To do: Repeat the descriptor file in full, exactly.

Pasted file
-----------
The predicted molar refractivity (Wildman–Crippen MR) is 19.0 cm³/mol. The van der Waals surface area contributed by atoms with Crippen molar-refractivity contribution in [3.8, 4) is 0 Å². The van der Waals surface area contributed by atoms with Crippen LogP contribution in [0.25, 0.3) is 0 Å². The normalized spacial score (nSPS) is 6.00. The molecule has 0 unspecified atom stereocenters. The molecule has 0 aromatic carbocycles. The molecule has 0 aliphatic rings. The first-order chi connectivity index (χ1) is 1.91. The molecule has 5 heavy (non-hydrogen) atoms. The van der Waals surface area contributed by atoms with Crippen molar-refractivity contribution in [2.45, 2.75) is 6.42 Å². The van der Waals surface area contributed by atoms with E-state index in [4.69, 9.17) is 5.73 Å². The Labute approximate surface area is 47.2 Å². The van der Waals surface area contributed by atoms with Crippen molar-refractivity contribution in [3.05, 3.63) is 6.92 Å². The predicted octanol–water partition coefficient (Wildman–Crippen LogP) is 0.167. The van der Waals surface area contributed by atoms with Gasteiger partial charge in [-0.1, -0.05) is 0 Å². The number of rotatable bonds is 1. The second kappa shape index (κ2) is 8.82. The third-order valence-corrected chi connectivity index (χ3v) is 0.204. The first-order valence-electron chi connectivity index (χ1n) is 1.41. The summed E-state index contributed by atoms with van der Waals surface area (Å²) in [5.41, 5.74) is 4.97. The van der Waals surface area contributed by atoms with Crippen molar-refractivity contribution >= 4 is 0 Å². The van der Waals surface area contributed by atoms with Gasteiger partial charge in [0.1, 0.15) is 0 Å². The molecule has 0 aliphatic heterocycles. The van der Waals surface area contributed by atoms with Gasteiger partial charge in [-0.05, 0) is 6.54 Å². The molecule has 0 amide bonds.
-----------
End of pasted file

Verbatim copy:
The predicted molar refractivity (Wildman–Crippen MR) is 19.0 cm³/mol. The van der Waals surface area contributed by atoms with Crippen molar-refractivity contribution in [3.8, 4) is 0 Å². The van der Waals surface area contributed by atoms with Crippen LogP contribution in [0.25, 0.3) is 0 Å². The normalized spacial score (nSPS) is 6.00. The molecule has 0 unspecified atom stereocenters. The molecule has 0 aromatic carbocycles. The molecule has 0 aliphatic rings. The first-order chi connectivity index (χ1) is 1.91. The molecule has 5 heavy (non-hydrogen) atoms. The van der Waals surface area contributed by atoms with Crippen molar-refractivity contribution in [2.45, 2.75) is 6.42 Å². The van der Waals surface area contributed by atoms with E-state index in [4.69, 9.17) is 5.73 Å². The Labute approximate surface area is 47.2 Å². The van der Waals surface area contributed by atoms with Crippen molar-refractivity contribution in [3.05, 3.63) is 6.92 Å². The predicted octanol–water partition coefficient (Wildman–Crippen LogP) is 0.167. The van der Waals surface area contributed by atoms with Gasteiger partial charge in [-0.1, -0.05) is 0 Å². The number of rotatable bonds is 1. The second kappa shape index (κ2) is 8.82. The third-order valence-corrected chi connectivity index (χ3v) is 0.204. The first-order valence-electron chi connectivity index (χ1n) is 1.41. The summed E-state index contributed by atoms with van der Waals surface area (Å²) in [5.41, 5.74) is 4.97. The van der Waals surface area contributed by atoms with Crippen molar-refractivity contribution >= 4 is 0 Å². The van der Waals surface area contributed by atoms with Gasteiger partial charge in [0.1, 0.15) is 0 Å². The molecule has 0 aliphatic heterocycles. The van der Waals surface area contributed by atoms with Gasteiger partial charge in [-0.05, 0) is 6.54 Å². The molecule has 0 amide bonds.